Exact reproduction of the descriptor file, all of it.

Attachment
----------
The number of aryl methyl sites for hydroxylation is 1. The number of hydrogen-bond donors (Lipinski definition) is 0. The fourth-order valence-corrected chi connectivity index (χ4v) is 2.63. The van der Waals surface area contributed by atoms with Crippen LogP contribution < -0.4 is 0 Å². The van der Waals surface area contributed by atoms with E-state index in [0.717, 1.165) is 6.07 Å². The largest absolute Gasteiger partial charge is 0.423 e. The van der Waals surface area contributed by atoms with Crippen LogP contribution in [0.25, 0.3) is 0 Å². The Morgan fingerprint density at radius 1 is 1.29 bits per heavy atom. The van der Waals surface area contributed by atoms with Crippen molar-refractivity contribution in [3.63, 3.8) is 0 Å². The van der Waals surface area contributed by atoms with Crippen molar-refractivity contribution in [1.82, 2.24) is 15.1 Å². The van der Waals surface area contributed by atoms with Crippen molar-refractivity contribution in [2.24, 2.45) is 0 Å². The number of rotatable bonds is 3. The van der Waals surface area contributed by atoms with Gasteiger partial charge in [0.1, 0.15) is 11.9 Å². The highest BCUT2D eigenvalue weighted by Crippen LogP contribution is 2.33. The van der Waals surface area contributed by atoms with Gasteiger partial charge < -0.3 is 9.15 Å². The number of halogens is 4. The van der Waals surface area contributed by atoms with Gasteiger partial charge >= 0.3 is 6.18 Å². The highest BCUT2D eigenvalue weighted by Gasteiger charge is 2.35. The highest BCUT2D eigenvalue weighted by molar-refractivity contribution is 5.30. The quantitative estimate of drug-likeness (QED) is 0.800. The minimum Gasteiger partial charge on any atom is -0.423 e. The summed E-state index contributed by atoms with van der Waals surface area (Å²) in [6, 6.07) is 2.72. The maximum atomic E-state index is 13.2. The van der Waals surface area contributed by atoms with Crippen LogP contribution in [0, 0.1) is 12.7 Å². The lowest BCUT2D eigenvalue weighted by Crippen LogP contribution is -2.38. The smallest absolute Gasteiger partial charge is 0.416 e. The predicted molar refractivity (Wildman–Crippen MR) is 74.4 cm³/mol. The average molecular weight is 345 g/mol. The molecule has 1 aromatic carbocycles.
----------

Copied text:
The number of aryl methyl sites for hydroxylation is 1. The number of hydrogen-bond donors (Lipinski definition) is 0. The fourth-order valence-corrected chi connectivity index (χ4v) is 2.63. The van der Waals surface area contributed by atoms with Crippen LogP contribution < -0.4 is 0 Å². The van der Waals surface area contributed by atoms with E-state index in [0.717, 1.165) is 6.07 Å². The largest absolute Gasteiger partial charge is 0.423 e. The van der Waals surface area contributed by atoms with Crippen LogP contribution in [0.25, 0.3) is 0 Å². The Morgan fingerprint density at radius 1 is 1.29 bits per heavy atom. The van der Waals surface area contributed by atoms with Crippen molar-refractivity contribution in [3.63, 3.8) is 0 Å². The van der Waals surface area contributed by atoms with Crippen molar-refractivity contribution in [1.82, 2.24) is 15.1 Å². The van der Waals surface area contributed by atoms with Crippen molar-refractivity contribution in [2.24, 2.45) is 0 Å². The number of rotatable bonds is 3. The van der Waals surface area contributed by atoms with Gasteiger partial charge in [0.1, 0.15) is 11.9 Å². The highest BCUT2D eigenvalue weighted by Crippen LogP contribution is 2.33. The van der Waals surface area contributed by atoms with Gasteiger partial charge < -0.3 is 9.15 Å². The number of halogens is 4. The van der Waals surface area contributed by atoms with Gasteiger partial charge >= 0.3 is 6.18 Å². The highest BCUT2D eigenvalue weighted by Gasteiger charge is 2.35. The highest BCUT2D eigenvalue weighted by molar-refractivity contribution is 5.30. The quantitative estimate of drug-likeness (QED) is 0.800. The minimum Gasteiger partial charge on any atom is -0.423 e. The summed E-state index contributed by atoms with van der Waals surface area (Å²) in [6, 6.07) is 2.72. The maximum atomic E-state index is 13.2. The van der Waals surface area contributed by atoms with Crippen LogP contribution in [0, 0.1) is 12.7 Å². The lowest BCUT2D eigenvalue weighted by Crippen LogP contribution is -2.38. The smallest absolute Gasteiger partial charge is 0.416 e. The predicted molar refractivity (Wildman–Crippen MR) is 74.4 cm³/mol. The average molecular weight is 345 g/mol. The molecule has 1 aromatic carbocycles.